That’s where we drop in. As trained and trauma informed practitioners, Upstream Investigations works through your story to identify the issues and concerns. We then assess and make recommendations based on your personal circumstances and provide you with the options and opportunities to make the situation better and safer. Our primary goal is about protection followed closely by seeking justice, a fair, equitable and objective investigation will help you identify the role you place in the conflict. Enabler or Rescuer.
Relationships are complex, placing obligations and value on you as an individual and your worth as partner or member of your tribe. Our process embeds self respect, self belief, self confidence and self awareness into the hearts and minds of our clients so they walk away feeling there is hope and direction.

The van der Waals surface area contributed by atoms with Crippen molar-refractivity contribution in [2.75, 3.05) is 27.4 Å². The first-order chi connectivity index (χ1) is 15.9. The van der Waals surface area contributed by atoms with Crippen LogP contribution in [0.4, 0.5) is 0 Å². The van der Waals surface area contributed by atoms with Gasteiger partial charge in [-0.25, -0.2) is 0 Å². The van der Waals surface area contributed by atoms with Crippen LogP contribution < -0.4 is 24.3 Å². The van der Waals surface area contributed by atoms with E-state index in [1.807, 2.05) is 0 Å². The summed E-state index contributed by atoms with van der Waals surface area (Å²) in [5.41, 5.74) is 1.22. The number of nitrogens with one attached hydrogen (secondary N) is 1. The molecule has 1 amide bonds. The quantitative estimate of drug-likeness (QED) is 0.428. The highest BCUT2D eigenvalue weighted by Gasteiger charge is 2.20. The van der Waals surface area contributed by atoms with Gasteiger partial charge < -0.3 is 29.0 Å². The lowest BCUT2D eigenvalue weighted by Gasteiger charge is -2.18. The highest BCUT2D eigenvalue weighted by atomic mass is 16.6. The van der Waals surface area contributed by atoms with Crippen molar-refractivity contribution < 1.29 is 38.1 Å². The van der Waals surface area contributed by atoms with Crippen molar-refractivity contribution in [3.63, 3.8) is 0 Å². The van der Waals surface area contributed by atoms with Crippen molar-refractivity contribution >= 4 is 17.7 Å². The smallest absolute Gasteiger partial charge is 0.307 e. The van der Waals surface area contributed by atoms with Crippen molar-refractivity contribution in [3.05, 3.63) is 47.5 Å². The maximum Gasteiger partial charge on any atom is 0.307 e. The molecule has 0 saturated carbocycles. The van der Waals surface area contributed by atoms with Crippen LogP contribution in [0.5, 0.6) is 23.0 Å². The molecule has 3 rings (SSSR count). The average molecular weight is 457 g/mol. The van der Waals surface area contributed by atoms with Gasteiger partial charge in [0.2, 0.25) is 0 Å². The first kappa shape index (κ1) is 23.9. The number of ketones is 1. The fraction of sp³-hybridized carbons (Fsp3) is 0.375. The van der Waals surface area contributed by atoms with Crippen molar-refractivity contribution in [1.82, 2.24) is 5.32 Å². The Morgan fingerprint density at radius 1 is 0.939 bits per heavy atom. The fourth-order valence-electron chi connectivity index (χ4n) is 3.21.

We want to build an arena where it is safe for women to say no and chase their dreams, where men can express their emotions and feel connected, but more importantly, where children feel safe, secure and loved by the people that are closest to them.
Apprehended fear is anxiety. The thoughts and feelings that you may be hurt. Don’t wait until it’s too late. You can control what you do. There are natural consequences for others who make choices that don’t align with yours. Let them, and let them go.
Choose the arena that solves the problem and creates opportunities for happiness.
I found this podcast by the ANZMH with Amy Mouafi, a specialist in Domestic Violence and Public Policy that shares a great insight into the landscape and ecosystem.